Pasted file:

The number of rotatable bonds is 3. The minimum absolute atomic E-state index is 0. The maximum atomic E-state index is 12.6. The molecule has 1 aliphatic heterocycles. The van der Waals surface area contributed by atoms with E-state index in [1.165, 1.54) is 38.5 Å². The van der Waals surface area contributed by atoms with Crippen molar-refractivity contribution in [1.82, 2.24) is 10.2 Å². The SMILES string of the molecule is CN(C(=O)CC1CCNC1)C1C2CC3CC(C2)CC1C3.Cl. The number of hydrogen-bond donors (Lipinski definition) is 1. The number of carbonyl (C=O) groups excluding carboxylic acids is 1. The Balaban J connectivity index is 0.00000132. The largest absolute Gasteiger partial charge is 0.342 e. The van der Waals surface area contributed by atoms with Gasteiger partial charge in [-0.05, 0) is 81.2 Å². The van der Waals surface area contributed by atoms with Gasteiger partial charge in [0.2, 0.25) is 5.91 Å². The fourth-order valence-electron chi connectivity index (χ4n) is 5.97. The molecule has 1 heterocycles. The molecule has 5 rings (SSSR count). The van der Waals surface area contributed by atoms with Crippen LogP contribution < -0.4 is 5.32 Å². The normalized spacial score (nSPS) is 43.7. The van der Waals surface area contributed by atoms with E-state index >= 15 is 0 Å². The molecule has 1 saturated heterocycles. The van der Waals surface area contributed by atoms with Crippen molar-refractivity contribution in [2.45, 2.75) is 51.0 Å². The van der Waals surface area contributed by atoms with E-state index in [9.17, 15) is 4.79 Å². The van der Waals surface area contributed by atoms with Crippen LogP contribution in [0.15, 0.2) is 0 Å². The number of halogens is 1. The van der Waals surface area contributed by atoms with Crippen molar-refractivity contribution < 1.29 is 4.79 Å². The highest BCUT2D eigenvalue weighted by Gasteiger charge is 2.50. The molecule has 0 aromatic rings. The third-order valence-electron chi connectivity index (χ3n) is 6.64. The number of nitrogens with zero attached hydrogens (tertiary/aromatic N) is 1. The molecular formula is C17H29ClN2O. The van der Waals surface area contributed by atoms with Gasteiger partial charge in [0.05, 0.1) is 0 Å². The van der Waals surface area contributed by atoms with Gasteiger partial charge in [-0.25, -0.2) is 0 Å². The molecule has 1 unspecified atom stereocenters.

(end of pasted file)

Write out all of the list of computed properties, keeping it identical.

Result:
The number of rotatable bonds is 3. The minimum absolute atomic E-state index is 0. The maximum atomic E-state index is 12.6. The molecule has 1 aliphatic heterocycles. The van der Waals surface area contributed by atoms with E-state index in [1.165, 1.54) is 38.5 Å². The van der Waals surface area contributed by atoms with Crippen molar-refractivity contribution in [1.82, 2.24) is 10.2 Å². The SMILES string of the molecule is CN(C(=O)CC1CCNC1)C1C2CC3CC(C2)CC1C3.Cl. The number of hydrogen-bond donors (Lipinski definition) is 1. The number of carbonyl (C=O) groups excluding carboxylic acids is 1. The Balaban J connectivity index is 0.00000132. The largest absolute Gasteiger partial charge is 0.342 e. The van der Waals surface area contributed by atoms with Gasteiger partial charge in [-0.05, 0) is 81.2 Å². The van der Waals surface area contributed by atoms with Gasteiger partial charge in [0.2, 0.25) is 5.91 Å². The fourth-order valence-electron chi connectivity index (χ4n) is 5.97. The molecule has 1 heterocycles. The molecule has 5 rings (SSSR count). The van der Waals surface area contributed by atoms with Crippen LogP contribution < -0.4 is 5.32 Å². The normalized spacial score (nSPS) is 43.7. The van der Waals surface area contributed by atoms with E-state index >= 15 is 0 Å². The molecule has 1 saturated heterocycles. The van der Waals surface area contributed by atoms with Crippen molar-refractivity contribution in [2.45, 2.75) is 51.0 Å². The van der Waals surface area contributed by atoms with E-state index in [9.17, 15) is 4.79 Å². The van der Waals surface area contributed by atoms with Crippen LogP contribution in [0.15, 0.2) is 0 Å². The number of halogens is 1. The van der Waals surface area contributed by atoms with Crippen molar-refractivity contribution < 1.29 is 4.79 Å². The highest BCUT2D eigenvalue weighted by Gasteiger charge is 2.50. The molecule has 0 aromatic rings. The third-order valence-electron chi connectivity index (χ3n) is 6.64. The number of nitrogens with zero attached hydrogens (tertiary/aromatic N) is 1. The molecular formula is C17H29ClN2O. The van der Waals surface area contributed by atoms with Gasteiger partial charge in [0.05, 0.1) is 0 Å². The van der Waals surface area contributed by atoms with Gasteiger partial charge in [-0.25, -0.2) is 0 Å². The molecule has 1 unspecified atom stereocenters.